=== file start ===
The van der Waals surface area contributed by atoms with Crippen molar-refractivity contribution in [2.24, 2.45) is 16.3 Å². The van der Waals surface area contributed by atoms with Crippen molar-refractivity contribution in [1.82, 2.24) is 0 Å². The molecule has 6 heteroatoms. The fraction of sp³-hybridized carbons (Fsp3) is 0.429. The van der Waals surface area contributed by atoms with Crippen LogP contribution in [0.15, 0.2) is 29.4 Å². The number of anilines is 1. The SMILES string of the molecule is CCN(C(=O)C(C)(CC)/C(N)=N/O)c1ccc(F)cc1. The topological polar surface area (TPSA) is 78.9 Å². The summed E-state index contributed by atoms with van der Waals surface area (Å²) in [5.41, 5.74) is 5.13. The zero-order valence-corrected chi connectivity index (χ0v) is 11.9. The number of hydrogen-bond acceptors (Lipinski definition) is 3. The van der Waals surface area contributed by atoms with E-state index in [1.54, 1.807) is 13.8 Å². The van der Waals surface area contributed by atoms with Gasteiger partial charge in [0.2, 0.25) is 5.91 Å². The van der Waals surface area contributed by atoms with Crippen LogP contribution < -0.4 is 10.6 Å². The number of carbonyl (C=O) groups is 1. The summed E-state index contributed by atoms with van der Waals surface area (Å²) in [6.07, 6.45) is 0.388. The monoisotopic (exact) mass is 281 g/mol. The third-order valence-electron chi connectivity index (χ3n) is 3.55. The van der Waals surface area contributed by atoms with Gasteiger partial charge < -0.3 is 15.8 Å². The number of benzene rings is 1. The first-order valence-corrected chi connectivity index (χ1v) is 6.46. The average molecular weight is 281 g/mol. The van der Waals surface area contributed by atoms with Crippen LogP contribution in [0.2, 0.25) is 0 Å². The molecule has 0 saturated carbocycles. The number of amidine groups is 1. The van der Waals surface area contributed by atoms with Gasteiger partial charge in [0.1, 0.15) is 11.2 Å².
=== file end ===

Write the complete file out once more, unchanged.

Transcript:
The van der Waals surface area contributed by atoms with Crippen molar-refractivity contribution in [2.24, 2.45) is 16.3 Å². The van der Waals surface area contributed by atoms with Crippen molar-refractivity contribution in [1.82, 2.24) is 0 Å². The molecule has 6 heteroatoms. The fraction of sp³-hybridized carbons (Fsp3) is 0.429. The van der Waals surface area contributed by atoms with Crippen LogP contribution in [0.15, 0.2) is 29.4 Å². The number of anilines is 1. The SMILES string of the molecule is CCN(C(=O)C(C)(CC)/C(N)=N/O)c1ccc(F)cc1. The topological polar surface area (TPSA) is 78.9 Å². The summed E-state index contributed by atoms with van der Waals surface area (Å²) in [5.41, 5.74) is 5.13. The zero-order valence-corrected chi connectivity index (χ0v) is 11.9. The number of hydrogen-bond acceptors (Lipinski definition) is 3. The van der Waals surface area contributed by atoms with E-state index in [1.54, 1.807) is 13.8 Å². The van der Waals surface area contributed by atoms with Gasteiger partial charge in [0.2, 0.25) is 5.91 Å². The van der Waals surface area contributed by atoms with Crippen LogP contribution < -0.4 is 10.6 Å². The number of carbonyl (C=O) groups is 1. The summed E-state index contributed by atoms with van der Waals surface area (Å²) in [6.07, 6.45) is 0.388. The monoisotopic (exact) mass is 281 g/mol. The third-order valence-electron chi connectivity index (χ3n) is 3.55. The van der Waals surface area contributed by atoms with Gasteiger partial charge < -0.3 is 15.8 Å². The number of benzene rings is 1. The first-order valence-corrected chi connectivity index (χ1v) is 6.46. The average molecular weight is 281 g/mol. The van der Waals surface area contributed by atoms with Crippen LogP contribution in [0.2, 0.25) is 0 Å². The molecule has 0 saturated carbocycles. The number of amidine groups is 1. The van der Waals surface area contributed by atoms with Gasteiger partial charge in [0.1, 0.15) is 11.2 Å².